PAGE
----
By: Carey Wallace
In part one of this article, we discussed how analyzing your alignment with an agency is a great way to begin considering an agency acquisition’s potential. Now we’ll look at additional factors, including how well the culture of your agency fits with the potential acquisition and some indicators of future success.
One of the best indicators of the future is the past. As you are assessing the potential purchase you need to look at their performance. This will also tell you a great deal about the culture of the agency. The best place to start is with retention. What is their retention? This can mean many different things, so it is important to be clear on what their current retention rate is for revenue, premium, policies in force (PIF), and customers. What type of business are they losing? Is there a trend? Are they growing? What is their growth rate over the past three years? Where is their new business coming from? What is their loss ratio? What is their revenue per employee? Do they align with yours or will the volume of work that your agency handles be a shock to their staff?
People & Relationships
The most valuable part of every agency is their people. They are the heart and soul of your business, the face of the agency and the core to the relationships. For many agency owners, taking care of their staff is one of the top priorities as they contemplate selling their agency. It is personal, their staff is considered part of their family. It is important that you take the time to understand the talent that exists, the desire to continue to work, their tolerance for change, how the team will fit together and complement each other and the culture and expectations that team operates within. To gain an understanding of this, you will need to ask about tenure, roles, accountability, compensation, expectations and the current leadership and management styles. Is the staff used to a hands-on manager, weekly sales meetings and metrics or do they work in an environment that is completely autonomous? Gaining an understanding of the people, talent and culture is one of the most important steps in an acquisition. The current owner is a key player in any acquisition, you will need to understand their expectations and willingness to work to transition their customer, carrier and staff relationships as well as their desire to continue to work. All of these details greatly impact the expected future performance, ongoing costs and ultimately the price that you may offer.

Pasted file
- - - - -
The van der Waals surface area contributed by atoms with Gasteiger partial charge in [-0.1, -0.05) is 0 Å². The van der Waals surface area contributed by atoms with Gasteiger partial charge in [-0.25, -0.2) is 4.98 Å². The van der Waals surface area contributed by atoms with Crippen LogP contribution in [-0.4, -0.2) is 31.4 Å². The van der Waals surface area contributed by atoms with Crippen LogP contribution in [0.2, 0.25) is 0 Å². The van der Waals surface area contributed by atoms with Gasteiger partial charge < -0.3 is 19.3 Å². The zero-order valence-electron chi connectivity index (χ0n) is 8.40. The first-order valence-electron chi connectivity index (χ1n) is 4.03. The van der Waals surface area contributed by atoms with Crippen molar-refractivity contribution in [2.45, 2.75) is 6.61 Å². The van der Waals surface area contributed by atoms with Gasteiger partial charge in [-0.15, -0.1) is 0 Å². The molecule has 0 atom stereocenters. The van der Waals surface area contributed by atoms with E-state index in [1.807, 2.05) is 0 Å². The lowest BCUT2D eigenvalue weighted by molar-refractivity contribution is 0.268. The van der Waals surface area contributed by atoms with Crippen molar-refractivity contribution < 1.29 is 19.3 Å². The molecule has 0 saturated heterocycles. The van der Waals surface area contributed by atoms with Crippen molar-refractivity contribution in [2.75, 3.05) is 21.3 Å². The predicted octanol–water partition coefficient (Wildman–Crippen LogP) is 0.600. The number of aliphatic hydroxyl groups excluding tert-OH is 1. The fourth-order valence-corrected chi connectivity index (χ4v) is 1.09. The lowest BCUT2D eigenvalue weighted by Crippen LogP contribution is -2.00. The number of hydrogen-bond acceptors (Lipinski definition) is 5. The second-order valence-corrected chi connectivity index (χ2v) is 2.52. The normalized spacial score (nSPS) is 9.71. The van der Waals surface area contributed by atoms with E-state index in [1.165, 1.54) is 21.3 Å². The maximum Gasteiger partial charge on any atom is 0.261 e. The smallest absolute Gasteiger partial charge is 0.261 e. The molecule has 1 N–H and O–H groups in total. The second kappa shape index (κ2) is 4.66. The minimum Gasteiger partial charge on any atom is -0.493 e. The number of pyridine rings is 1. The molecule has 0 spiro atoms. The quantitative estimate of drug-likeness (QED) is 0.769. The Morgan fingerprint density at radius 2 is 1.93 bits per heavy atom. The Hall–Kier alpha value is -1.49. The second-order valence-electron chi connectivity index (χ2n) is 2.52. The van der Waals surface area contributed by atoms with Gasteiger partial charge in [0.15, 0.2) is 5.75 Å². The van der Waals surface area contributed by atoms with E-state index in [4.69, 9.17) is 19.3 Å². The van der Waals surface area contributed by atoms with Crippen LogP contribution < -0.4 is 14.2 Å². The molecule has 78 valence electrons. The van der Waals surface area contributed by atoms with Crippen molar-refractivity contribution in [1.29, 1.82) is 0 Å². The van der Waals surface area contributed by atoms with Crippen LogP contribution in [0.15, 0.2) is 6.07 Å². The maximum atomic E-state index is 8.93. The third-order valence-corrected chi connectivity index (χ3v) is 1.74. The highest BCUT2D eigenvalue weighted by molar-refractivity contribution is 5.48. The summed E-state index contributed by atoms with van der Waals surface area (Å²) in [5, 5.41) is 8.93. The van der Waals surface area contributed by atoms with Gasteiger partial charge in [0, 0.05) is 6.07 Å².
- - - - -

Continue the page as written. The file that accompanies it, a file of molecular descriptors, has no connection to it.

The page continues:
Technology & Culture
Integration of agencies and cultures will require a good understanding of the technology, processes that exist in both organizations. The staff inside an agency that operates with paper files will have a big learning curve if they are transitioning into agency that operates completely paperless. Agencies that are on the same systems can also have a much smaller learning curve but should still expect a learning curve related to the utilization of the technology or the processes and procedures that vary between the organizations. Taking an inventory of all of the technology that is utilized as well as any processes and procedures that are in place is a healthy exercise in considering the fit between the agencies.
Contracts & Agreements
In addition, you need to look at all of the contracts that are in place and how they may impact the purchase. What do the corporate documents state for both agencies, and what is the process they must go through to sell or buy an agency? Does the agency have network, cluster, aggregator relationships that could impact the sale of their agency? What is the approval process and is continued participation in that group a requirement? Does that fit with your goals, and do you have any agreements or relationships in place that will prevent you from joining or that may cause you additional fees due to your carrier relationships? Do they have referral partners that may be impacted by a transition of ownership and change the future new business leads and future performance expectations of the agency? Are their vendor commitments that will need to be satisfied?
There is a lot to consider when you are considering purchasing an agency or even a book of business, and you should expect that as you work through the process several other considerations will arise. If you stay focused on what your goals are and how this opportunity will help you achieve those goals, it will keep the process centered and focused. It is easy to fall in love with the idea of an acquisition. The more you know, the more likely you will make a strong decision that leads to a smooth transition. For more information visit www.agency-focus.com or contact Carey at firstname.lastname@example.org